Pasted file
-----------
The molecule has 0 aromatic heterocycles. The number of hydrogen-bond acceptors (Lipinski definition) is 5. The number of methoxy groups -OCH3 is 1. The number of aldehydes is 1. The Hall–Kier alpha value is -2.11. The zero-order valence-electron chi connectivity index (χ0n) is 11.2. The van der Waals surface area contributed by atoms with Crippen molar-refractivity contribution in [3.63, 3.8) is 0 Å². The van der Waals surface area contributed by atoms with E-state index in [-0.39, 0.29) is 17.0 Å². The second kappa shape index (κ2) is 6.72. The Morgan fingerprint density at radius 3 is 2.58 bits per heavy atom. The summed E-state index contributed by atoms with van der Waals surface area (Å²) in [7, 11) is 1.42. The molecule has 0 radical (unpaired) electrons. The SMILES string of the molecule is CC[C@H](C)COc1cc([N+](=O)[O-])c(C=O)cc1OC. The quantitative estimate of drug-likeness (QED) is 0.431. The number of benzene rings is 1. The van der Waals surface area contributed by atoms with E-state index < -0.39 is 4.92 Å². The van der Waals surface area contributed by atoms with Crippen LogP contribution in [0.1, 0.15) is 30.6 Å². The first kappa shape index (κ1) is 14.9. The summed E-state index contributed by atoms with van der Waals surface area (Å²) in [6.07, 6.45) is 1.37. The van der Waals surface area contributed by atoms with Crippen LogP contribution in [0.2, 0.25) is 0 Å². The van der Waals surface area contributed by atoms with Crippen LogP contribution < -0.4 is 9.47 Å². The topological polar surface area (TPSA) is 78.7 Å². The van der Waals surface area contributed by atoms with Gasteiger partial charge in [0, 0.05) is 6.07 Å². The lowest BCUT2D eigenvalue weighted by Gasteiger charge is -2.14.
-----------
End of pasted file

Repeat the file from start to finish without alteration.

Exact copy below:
The molecule has 0 aromatic heterocycles. The number of hydrogen-bond acceptors (Lipinski definition) is 5. The number of methoxy groups -OCH3 is 1. The number of aldehydes is 1. The Hall–Kier alpha value is -2.11. The zero-order valence-electron chi connectivity index (χ0n) is 11.2. The van der Waals surface area contributed by atoms with Crippen molar-refractivity contribution in [3.63, 3.8) is 0 Å². The van der Waals surface area contributed by atoms with E-state index in [-0.39, 0.29) is 17.0 Å². The second kappa shape index (κ2) is 6.72. The Morgan fingerprint density at radius 3 is 2.58 bits per heavy atom. The summed E-state index contributed by atoms with van der Waals surface area (Å²) in [7, 11) is 1.42. The molecule has 0 radical (unpaired) electrons. The SMILES string of the molecule is CC[C@H](C)COc1cc([N+](=O)[O-])c(C=O)cc1OC. The quantitative estimate of drug-likeness (QED) is 0.431. The number of benzene rings is 1. The van der Waals surface area contributed by atoms with E-state index < -0.39 is 4.92 Å². The van der Waals surface area contributed by atoms with Crippen LogP contribution in [0.1, 0.15) is 30.6 Å². The first kappa shape index (κ1) is 14.9. The summed E-state index contributed by atoms with van der Waals surface area (Å²) in [6.07, 6.45) is 1.37. The van der Waals surface area contributed by atoms with Crippen LogP contribution in [0.2, 0.25) is 0 Å². The van der Waals surface area contributed by atoms with Crippen LogP contribution < -0.4 is 9.47 Å². The topological polar surface area (TPSA) is 78.7 Å². The van der Waals surface area contributed by atoms with Gasteiger partial charge in [0, 0.05) is 6.07 Å². The lowest BCUT2D eigenvalue weighted by Gasteiger charge is -2.14.